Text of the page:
The ‘Successful’ Failure of ED in ’08?

Given my interest in edu-philanthropy and education advocacy, I’m predictably taken by Alexander Russo’s behind-the-scenes tale “The Successful Failure of ED in ’08.” Examining an effort that is generally recalled as a major Gates-Broad partnership that flopped, Russo argues that the whole exercise was more impactful, significant, and instructive than is widely recognized.

Russo, a veteran education journalist best known for his “This Week in Education” blog, details what happened when two major edu-foundations shelled out a combined $25 million (less than the projected $60 million, but still the largest ed-advocacy effort to that point) in a push to make education central to the 2008 elections. While ED in ’08 has been widely dismissed, Russo makes a strong case that it set the stage for a new style of education advocacy–think Stand for Children, DFER, 50CAN, and StudentsFirst–and had a lasting impact on the Obama administration reform agenda. In that light, Russo suggests that the experience of ED in ’08 holds important lessons for today’s funders and advocates. (Full disclosure: Russo’s piece, which draws on research from his forthcoming book, was published by my shop at AEI.)

Russo spends the bulk of the paper recounting the history of ED in ’08 and problems that hampered the effort. Key challenges included:

•A lackluster reception from key nominees in both parties and the public at large. The organization struggled to set up meetings with key staffers for the nominees. It had difficulties getting questions into the debates. (That said, those who’ve worked the political side of ed reform know how hard it is to affect something like that. For instance, I recall the giddy excitement of one ED in ’08’er when the moderator asked a question they’d pushed as we watched the third McCain-Obama debate. Ah, life’s tiny victories…)

•Questions about tax status. Gates and Broad were limited when it came to the kind of advocacy they could do, given, as Russo says, “[Their] insistence on a conservative interpretation of what 501(c)(3) organizations were legally allowed to do in the political arena.” Under federal law, 501(c)(3) nonprofits can conduct research and make broad statements, but can’t use funds for “explicitly political activities such as endorsing candidates or specific legislative proposals.” This greatly limited ED in ’08’s reach.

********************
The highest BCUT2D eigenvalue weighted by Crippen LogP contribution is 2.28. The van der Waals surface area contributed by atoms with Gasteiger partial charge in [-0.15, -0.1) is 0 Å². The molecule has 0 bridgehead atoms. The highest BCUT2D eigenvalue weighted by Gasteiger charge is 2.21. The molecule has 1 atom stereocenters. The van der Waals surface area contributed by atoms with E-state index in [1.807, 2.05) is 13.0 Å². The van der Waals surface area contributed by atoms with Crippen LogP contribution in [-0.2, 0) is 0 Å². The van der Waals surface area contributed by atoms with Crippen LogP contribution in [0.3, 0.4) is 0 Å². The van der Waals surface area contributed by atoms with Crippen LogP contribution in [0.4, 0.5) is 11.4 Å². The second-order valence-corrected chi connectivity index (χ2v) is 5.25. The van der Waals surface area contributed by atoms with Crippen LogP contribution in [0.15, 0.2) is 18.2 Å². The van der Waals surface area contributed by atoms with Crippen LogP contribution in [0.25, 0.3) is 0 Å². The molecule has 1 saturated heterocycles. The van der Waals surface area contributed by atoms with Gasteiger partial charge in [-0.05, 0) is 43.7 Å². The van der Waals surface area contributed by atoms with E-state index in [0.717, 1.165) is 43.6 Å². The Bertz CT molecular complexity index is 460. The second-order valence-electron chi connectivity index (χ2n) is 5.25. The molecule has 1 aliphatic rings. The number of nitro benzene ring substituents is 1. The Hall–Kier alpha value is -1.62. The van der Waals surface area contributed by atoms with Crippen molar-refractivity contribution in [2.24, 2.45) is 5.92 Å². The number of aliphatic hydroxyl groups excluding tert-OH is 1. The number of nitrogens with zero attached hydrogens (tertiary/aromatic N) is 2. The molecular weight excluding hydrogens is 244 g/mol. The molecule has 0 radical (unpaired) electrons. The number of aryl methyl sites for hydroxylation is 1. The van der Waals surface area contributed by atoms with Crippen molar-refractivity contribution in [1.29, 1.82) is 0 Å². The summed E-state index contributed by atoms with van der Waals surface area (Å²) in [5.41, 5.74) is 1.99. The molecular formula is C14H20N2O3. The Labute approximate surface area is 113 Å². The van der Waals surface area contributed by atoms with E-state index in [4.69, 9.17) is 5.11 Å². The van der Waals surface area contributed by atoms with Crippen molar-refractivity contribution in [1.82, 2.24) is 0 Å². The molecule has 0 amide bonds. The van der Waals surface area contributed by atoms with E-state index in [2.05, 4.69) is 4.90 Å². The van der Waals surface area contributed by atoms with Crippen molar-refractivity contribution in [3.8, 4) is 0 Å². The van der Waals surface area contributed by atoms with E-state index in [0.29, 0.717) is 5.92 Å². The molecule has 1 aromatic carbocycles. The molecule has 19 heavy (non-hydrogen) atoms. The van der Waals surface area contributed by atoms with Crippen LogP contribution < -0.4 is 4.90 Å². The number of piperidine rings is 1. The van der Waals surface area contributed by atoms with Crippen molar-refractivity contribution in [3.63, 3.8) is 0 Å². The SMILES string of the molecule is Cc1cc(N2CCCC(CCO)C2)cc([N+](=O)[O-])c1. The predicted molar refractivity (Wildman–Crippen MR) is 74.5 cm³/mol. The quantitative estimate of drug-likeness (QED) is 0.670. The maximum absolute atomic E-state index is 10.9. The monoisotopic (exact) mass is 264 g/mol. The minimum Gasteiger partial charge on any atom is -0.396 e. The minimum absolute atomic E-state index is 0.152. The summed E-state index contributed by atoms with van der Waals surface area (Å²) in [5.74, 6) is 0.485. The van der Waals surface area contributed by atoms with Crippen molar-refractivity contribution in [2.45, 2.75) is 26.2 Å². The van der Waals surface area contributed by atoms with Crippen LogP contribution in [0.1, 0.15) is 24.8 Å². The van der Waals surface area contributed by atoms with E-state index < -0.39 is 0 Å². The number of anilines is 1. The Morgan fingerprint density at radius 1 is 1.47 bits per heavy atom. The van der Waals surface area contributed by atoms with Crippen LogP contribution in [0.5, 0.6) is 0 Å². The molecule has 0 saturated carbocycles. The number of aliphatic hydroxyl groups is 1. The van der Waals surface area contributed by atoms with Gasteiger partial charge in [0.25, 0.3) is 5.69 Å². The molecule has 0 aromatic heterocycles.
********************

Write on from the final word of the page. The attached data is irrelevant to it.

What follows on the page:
•Internal gridlock. The two foundations sometimes disagreed over the direction of ED in ’08. In particular, Russo argues that Eli Broad thought, “The main purpose of ED in ’08 [was to make] education a number-one issue with the public: the ‘outside’ half of the organization’s strategy. He went along with the behind-the scenes elements as a compromise, but those were not ever his top priority.” Meanwhile, the Gates team had more faith in private communications with the campaigns and the value of quietly teeing up reforms for the new administration.

Despite these obstacles, Russo contends the ED in ’08 ultimately set the groundwork for future advocacy efforts and had a powerful impact on the Obama administration’s education agenda:

Looked at a little more closely, ED in ’08 was not nearly the complete and utter failure it may have seemed to be. It was, arguably, one of the reasons Obama felt comfortable enough not to retreat into safe positions during the campaign (like his predecessor John Kerry had so infamously done in 2004). ED in ’08 may also have contributed to Obama’s decision to press forward with national standards and performance pay for teachers once he was in office… Teacher effectiveness and national standards [would] come to dominate the Obama education agenda and the education debate for the next four years.

Russo suggests that ED in ’08 also served as a “prototype–an expensive and very public beta test” for some of the advocacy-focused school reform efforts that have since proliferated. As uneven and stumbling an effort as it was, he says, “It demonstrated that reformers needed to be engaged in politics and policy and suggested some of the ways that worked and did not.” One development that followed on the heels of ED in ’08 is that most of today’s leading advocacy groups have created 501(c)(4) arms that allow them vast new freedom to engage directly in political work. Another is that advocates have aggressively cultivated networks of state and local affiliates, recognizing the importance of state and local decisions and the limits of national advocacy.

Anyway, it’s an intriguing piece and a terrific read. If you’re interested, check it out here.

-Rick Hess

This blog entry originally appeared on Rick Hess Straight Up.

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